Friday, June 27, 2008

Smart Aleck

By the way, in critiquing Chief Justice Robert's silly dissent in this week's standing case, I neglected to mention what he obviously regarded as his best shot. You will recall that the case involved potential plaintiffs who sold their legal claims to "aggregators," who sued the defendants and remitted any proceeds to the original claimants. The aggregators received a fee, but the fee was not dependent on the amount recovered in the lawsuits. Therefore, the dissenters argued, the aggregators had no interest in the lawsuits and so lacked standing to sue.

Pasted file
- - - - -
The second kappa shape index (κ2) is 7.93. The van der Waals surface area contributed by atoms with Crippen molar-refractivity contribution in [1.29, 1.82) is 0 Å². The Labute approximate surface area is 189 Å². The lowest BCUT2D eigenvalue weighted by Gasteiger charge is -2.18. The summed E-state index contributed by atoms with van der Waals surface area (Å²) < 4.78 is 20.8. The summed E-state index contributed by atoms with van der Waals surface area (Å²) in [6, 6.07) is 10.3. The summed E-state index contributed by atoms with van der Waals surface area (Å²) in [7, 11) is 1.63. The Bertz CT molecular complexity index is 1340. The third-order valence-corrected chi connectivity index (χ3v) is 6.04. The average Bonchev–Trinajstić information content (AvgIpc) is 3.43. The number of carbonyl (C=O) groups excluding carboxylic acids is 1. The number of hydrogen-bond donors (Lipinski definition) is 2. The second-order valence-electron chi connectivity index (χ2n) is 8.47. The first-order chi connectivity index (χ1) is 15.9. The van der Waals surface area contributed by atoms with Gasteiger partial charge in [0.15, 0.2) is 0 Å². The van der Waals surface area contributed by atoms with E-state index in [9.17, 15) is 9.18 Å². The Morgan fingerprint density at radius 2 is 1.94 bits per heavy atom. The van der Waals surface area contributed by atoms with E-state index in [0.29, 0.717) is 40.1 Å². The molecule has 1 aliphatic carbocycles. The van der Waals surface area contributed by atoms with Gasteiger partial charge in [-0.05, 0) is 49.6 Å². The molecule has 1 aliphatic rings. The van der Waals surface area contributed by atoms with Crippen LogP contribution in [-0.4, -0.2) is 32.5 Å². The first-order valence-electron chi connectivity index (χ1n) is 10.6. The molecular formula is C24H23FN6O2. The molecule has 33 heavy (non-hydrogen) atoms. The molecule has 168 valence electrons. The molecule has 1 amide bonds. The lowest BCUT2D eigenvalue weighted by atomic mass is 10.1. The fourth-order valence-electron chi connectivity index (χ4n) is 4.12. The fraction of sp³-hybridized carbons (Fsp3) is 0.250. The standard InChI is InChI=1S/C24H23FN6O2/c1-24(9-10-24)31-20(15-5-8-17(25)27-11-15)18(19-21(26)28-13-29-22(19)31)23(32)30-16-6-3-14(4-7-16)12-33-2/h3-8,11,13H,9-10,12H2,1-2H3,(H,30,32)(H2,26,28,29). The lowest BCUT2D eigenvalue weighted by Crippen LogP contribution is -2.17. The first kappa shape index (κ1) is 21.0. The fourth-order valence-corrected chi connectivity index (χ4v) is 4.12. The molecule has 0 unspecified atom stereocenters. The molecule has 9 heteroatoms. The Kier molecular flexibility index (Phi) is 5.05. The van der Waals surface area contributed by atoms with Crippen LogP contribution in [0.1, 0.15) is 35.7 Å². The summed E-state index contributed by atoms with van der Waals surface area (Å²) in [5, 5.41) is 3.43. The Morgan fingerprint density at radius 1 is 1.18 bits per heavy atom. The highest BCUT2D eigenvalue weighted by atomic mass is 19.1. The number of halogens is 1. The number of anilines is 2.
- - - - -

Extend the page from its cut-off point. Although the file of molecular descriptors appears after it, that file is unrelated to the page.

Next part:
As I observed before, all nine Justices appear to agree that the aggregators standing would have been clear if only their contract with the original claimants had provided that the aggregators could retain one dollar out of the proceeds of a successful lawsuit. The Chief Justice's response? That makes no difference, because "Article III is worth a dollar."

What does that even mean? Have smart-alecky, snarky remarks taken the place of legal analysis? Apparently they have. The Chief Justice, that cool hipster, also said, "When you got nothing, you got nothing to lose." Bob Dylan, Like A Rolling Stone, on Highway 61 Revisited (Columbia Records 1965).

The Dylan quote at least has some meaning. "Article III is worth a dollar" leaves me baffled. There's a difference between smart remarks and cogent rebuttal.

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